Pump Six and Other Stories by Paolo Bacigalupi

Pump Six and Other StoriesPaolo Bacigalupi; Night Shade Books 2008WorldCatLibraryThingGoogle BooksBookFinder 

Pump Six and Other Stories is a short story collection. The stories have collectively won about a billion awards. Most of the stories take the crap parts of today, and magnify and extrapolate them. I thought every story in the collection was well done, but more than one of them bummed me out.

“Yellow Card Man” is a story from the “Windup Girl” universe.

The story from the title, “Pump Six” is in a similar vein to “The Locusts” by Niven and Barnes, which was previously the most haunting short piece I had ever read.

4/5

Toast by Charles Stross

Toast Toast: And Other Rusted FuturesCharles Stross; Cosmos Books (NJ) 2002WorldCatLibraryThingGoogle BooksBookFinder 

Toast is a collection of older short stories by Charles Stross. When it got really hard to find, he released Toast for free as a Creative Commons thing.

I was pointed to Toast by Ron Hale-Evans, who mentioned that he preferred older Stross to his newer stuff. I see where he’s coming from, but I’m not necessarily sure if the axis is older/newer or shorter/longer. The older and shorter works are definitely harder to digest. When they unwrap in your brain few days after you’ve finished, it’s quite a delight. On the other hand, I think his newer work sells better. I was going to try to pick a favorite story, but that’s pretty hard. Big Brother Iron is set in the 1984 universe, and the main character is a sysadmins.

4/5.

The Gone-Away World by Nick Harkaway

The gone-away world The gone-away worldNick Harkaway; Alfred A. Knopf 2008WorldCatRead OnlineLibraryThingGoogle BooksBookFinder 

The Gone-Away World by Nick Harkaway starts in the middle of the action–you’ve got a world that isn’t like ours, but it isn’t entirely clear on how it isn’t, and there’s a Very Important Pipeline that’s on fire. The narrator is part of an independent disaster recovery team, and they’re going to go put it out with huge bombs. End of chapter one.

The next 50% of the book are a linear retelling of the narrator’s life, until we catch back up with the first chapter. Heavy on the description, meandering diversions, and humor, it made me actually laugh out loud.

The bulk of the work is a coming-of-age story wrapped up in an action story, with major speculative fiction elements. I absolutely loved it. Without spoiling anything, there’s a few interesting insights on megacorporations and the people inside of them.

6/5 stars.

Across The Universe by Beth Revis

Across the Universe Across the UniverseBeth Revis; Razorbill 2011WorldCatRead OnlineLibraryThingGoogle BooksBookFinder 

Across the Universe is an excellent young adult science fiction novel.

Across the Universe takes place on the first generation ship launched from Earth in our relatively near future. It’s told from two different points of view, alternating by chapter.

While not as action-packed as The Hunger Games, which I see Across the Universe being compared to in other reviews, it deals with the same themes of authority, rebellion, and relationships. Similarly, it doesn’t presume knowledge of science fiction tropes and culture.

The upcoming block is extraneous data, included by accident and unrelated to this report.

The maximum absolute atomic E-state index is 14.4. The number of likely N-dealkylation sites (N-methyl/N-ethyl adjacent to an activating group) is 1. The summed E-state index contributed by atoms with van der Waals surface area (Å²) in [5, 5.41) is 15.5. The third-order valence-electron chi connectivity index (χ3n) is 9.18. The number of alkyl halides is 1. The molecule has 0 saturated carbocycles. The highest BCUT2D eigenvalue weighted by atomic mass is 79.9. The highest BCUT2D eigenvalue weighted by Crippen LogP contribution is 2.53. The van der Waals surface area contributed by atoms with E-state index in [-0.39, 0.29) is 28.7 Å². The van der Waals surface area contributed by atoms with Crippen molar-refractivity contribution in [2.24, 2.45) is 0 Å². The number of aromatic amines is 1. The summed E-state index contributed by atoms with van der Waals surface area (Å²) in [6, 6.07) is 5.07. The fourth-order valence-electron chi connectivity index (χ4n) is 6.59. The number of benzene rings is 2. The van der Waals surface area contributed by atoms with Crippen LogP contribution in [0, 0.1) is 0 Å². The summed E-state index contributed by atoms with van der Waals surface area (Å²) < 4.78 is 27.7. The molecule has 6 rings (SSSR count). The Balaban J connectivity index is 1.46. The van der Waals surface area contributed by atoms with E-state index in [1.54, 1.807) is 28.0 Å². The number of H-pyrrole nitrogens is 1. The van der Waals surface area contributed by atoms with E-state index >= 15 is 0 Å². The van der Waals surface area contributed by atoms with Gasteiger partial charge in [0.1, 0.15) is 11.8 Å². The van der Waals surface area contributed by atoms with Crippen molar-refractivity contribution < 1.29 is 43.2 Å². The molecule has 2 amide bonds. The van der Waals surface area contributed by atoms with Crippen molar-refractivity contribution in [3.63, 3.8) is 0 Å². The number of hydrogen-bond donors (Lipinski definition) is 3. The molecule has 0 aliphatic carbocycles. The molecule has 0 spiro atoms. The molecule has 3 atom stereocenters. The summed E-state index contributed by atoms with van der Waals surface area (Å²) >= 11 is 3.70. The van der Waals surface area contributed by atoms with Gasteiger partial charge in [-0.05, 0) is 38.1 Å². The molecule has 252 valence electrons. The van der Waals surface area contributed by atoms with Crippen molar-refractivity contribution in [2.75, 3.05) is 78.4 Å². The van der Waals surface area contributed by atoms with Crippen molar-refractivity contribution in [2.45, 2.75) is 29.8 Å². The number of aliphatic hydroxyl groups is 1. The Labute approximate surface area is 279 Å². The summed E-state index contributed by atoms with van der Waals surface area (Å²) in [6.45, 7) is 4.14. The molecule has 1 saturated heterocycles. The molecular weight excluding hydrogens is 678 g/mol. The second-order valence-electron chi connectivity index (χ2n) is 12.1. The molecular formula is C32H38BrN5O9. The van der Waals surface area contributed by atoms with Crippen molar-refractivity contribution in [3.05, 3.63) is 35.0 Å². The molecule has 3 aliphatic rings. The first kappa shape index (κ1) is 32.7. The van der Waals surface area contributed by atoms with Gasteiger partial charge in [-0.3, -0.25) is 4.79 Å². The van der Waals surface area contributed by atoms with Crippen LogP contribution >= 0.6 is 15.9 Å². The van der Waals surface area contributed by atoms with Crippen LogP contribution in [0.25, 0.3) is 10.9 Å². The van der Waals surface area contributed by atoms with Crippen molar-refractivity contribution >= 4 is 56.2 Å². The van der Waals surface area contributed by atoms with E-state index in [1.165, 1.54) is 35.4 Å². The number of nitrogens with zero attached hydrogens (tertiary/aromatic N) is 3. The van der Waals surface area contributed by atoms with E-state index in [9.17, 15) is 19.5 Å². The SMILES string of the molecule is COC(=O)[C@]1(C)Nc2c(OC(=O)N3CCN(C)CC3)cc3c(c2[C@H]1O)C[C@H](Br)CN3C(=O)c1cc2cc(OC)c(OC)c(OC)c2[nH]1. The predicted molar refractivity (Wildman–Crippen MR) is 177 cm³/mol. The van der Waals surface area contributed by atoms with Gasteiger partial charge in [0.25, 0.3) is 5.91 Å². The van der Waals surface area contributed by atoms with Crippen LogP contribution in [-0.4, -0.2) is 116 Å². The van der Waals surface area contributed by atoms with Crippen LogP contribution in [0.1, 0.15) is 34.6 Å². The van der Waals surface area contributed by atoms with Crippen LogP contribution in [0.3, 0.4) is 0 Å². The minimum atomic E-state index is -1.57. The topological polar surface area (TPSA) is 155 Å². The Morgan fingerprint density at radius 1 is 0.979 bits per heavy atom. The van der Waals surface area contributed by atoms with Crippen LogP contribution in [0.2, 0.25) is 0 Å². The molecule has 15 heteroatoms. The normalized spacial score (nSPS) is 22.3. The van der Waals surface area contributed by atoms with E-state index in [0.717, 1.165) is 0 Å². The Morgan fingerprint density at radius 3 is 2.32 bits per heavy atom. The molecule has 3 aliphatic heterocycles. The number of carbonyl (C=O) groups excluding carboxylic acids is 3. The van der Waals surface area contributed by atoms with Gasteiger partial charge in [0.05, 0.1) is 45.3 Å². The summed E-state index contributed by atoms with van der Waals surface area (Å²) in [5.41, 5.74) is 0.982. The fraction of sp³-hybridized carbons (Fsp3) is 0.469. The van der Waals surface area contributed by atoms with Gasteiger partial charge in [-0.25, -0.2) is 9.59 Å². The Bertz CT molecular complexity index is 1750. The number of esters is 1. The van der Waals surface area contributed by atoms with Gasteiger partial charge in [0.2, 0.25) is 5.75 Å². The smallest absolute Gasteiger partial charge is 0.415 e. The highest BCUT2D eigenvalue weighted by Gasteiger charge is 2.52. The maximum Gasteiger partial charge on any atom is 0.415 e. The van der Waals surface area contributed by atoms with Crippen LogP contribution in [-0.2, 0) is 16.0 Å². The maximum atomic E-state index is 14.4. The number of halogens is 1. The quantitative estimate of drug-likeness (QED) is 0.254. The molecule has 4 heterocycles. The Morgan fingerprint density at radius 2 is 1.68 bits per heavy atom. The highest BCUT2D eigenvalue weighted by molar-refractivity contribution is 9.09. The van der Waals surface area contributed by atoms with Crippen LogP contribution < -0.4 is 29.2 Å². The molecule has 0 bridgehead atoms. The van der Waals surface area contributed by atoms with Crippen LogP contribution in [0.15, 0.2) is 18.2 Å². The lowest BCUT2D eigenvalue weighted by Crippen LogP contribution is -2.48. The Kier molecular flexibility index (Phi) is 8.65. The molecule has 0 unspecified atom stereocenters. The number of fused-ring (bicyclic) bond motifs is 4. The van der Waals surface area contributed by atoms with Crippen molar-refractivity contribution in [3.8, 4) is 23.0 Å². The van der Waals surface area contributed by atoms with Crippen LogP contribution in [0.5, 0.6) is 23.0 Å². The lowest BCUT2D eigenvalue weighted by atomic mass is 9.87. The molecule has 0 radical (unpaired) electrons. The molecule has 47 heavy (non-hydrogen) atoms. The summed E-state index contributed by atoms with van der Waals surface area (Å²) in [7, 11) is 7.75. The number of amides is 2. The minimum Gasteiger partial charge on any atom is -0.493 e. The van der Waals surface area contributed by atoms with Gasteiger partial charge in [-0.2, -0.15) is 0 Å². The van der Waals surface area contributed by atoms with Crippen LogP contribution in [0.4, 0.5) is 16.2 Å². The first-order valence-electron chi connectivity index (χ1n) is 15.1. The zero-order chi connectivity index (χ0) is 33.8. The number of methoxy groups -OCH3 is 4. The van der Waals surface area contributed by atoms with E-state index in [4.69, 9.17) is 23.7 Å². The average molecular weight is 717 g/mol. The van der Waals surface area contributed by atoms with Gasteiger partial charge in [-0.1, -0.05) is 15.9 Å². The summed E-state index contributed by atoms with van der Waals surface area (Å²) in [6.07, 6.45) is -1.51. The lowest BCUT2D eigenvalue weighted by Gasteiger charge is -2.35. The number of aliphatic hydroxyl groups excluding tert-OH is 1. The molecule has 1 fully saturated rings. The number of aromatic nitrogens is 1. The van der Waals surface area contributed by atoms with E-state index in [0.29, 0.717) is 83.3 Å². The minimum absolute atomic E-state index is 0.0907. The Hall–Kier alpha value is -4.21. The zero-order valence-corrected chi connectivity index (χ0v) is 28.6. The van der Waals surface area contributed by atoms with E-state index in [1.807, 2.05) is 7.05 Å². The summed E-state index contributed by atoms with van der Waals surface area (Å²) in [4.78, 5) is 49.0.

While I haven’t confirmed it by asking someone younger than myself, I believe the beginning five pages are a good hook–in fact, I believe they grab you better than a lot of the recent YA sf does.

In summary:
Is engaging within 5 pages: check!
Doesn’t require the reader to be an experienced SF reader: check!
Deals with authority, rebellion, relationships: check!

Across the Universe will be released January 11th, 2011.

Update:

Across the Universe is the first time I’ve even glimpsed inside the machinations of a modern teen book launch.

There’s a short launch day author video:

which is is different than the book trailer:

and of course, there’s an Across the Universe Facebook fan page.

The book website has interactive diagrams of the ship, done up pretty nicely. Normally I hate flashy interfaces, but it was kinda cute how you could zoom up and get cutaways of the different sections of the ship.

One of the things I do when I read a book I enjoy is look for the author on Twitter. Sometimes they’re fun to follow. Beth Revis, the author of Across the Universe, has a static website, a blog, and a Twitter page, @bethrevis.

Something that’s kinda awesome is that io9 will be posting a 111 pg excerpt from 11:11 AM Eastern to 11:11 PM Eastern on 01.11.11. That’s a substantial portion of the book! The first chapter seems to be on Beth’s site in a more permanent capacity.

All of this is put on by Penguin Teen, which has its own Twitter and Facebook pages.

Anyway, now that it’s released, Across the Universe is available at Amazon, your local indie bookstore, and hopefully your local library!

The Magicians by Lev Grossman

The Magicians The Magicians: A NovelLev Grossman; Plume 2010WorldCatRead OnlineLibraryThingGoogle BooksBookFinder 

What a spectacular book! It’s not a children’s book, by any means, but it plays off both Harry Potter and Narnia. It feels quite a bit more literary than most books I read, and multiple times while reading I stopped to think, “That feels really True.” Grossman did a really good job with his characters. He really captures the teenage experience.

There’s a sequel coming out in 2011.